August is more active than usual.

So far, the currency and index markets have been more active than traditionally so in August. 

My anchor or intraday timeframe has moved out to the hourly chart. I still, however, for context, frequently view the 4 hour and daily charts. The weekly also but only to reaffirm a previously drawn crucial weekly support or resistance line, otherwise the weekly chart not so much. 

With the higher timeframe, I’m able to consider many more currency pairings. More than a dozen together with the DAX, S&P 500 and gold. You will know from the news that the indices mentioned have been negatively volatile recently. Unlike your typical investment vehicle, we can benefit equally from the negative or positive price movement of all of these instruments.

Within the currency pairings, the British Pound has spent much of its time in a reasonably tight range against the US Dollar and other pairings. The Japanese Yen, however, has generally trended positively very well against many of the major players. 

We discussed in the last post the importance of measuring specific criteria. Probably the most important of which, together with the per cent amount risked on each trade, is the reward to risk result (R). For example, an exit position that has a 50 pip risk, but a 100 pip reward is a positive 2R trade. 

For a consistent trader, this is also a reasonable indication of market movement. August is littered usually with 1R (or less) trades. However, this week, I’ve taken a few higher trades, one of which at over 5R.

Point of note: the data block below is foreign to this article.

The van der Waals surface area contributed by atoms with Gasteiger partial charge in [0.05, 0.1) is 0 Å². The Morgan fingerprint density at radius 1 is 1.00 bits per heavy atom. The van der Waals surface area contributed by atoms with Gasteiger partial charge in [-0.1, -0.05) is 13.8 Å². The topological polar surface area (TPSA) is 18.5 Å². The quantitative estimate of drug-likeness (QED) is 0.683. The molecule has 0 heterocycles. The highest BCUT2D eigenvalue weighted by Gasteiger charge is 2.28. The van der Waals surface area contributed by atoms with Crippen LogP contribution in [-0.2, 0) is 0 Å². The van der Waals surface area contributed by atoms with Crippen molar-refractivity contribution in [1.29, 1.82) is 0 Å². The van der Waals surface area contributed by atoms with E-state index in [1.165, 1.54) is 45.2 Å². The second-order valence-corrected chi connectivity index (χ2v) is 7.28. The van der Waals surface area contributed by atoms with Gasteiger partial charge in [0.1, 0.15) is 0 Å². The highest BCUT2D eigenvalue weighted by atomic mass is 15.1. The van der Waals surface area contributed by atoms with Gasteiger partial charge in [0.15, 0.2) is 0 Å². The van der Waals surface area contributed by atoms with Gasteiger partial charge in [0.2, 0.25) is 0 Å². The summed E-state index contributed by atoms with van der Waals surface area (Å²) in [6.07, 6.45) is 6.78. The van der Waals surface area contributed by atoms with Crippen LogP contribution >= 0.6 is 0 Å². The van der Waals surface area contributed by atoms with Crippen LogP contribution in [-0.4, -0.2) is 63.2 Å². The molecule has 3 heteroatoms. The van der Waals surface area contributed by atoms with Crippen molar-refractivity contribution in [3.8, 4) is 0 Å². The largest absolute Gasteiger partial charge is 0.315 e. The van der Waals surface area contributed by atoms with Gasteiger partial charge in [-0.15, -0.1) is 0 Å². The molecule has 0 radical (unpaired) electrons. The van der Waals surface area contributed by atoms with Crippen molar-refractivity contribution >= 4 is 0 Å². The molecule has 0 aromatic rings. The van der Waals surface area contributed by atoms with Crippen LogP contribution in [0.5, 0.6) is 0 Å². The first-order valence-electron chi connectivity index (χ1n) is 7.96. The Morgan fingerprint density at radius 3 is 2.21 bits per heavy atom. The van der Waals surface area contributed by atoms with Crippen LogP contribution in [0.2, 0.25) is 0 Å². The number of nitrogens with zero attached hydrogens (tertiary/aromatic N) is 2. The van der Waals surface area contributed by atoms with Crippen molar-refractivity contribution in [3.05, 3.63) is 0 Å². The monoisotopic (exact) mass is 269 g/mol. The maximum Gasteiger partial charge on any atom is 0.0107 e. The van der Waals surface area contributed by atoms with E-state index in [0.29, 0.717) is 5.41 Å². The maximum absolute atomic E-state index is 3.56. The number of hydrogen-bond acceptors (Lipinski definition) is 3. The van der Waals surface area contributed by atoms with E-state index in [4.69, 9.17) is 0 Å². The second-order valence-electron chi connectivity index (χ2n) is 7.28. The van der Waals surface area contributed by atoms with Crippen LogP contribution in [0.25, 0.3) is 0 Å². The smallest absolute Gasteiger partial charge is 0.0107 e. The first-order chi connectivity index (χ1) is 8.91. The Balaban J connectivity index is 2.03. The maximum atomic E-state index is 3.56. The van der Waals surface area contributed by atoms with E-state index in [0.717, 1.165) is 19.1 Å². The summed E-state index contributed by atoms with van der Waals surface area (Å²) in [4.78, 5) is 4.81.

I look forward to what next week might bring.

Of note, the fund will not be traded from the close of the market on 23rd August until 12th September.  Happy holidays everyone.

First trades of the day

First trades of the day can often test our resolve. Bar 1 below was our early trade this morning (12th February 2018). The London market is starting, and this can introduce volatility. Moreover, we don’t feel settled into the chart, we have a possible wedge that could take the price long and as the day has no news to mention we could be in for a trading range day.

We place our limit order short at the close of bar 1 and the midpoint of the same bar. The next bar, a pin bar down but not a new low, is not the follow through we wanted. We exit on-market for a break even. Bar 2 and bar 3, on the other hand, provide confirmation of reasonable probability of at least a scalp short so we take our limit order shorts at the close of each; no midpoint pull-back limit entries activated.

Our initial trade (from bar 1) if we’d held it would have provided 27 pips of profit. Bars 2 and 3 entries combined provided 17 pips of profit.

Some traders would have taken the first bull bar long after bar 3, however changing trade direction that quickly is difficult. Bar 4 was our next opportunity. By now we were in the groove and entered at the close of bar 4 and its midpoint. The subsequent scalp provided over 28 pips of profit.

The red arrows represent short-entries taken.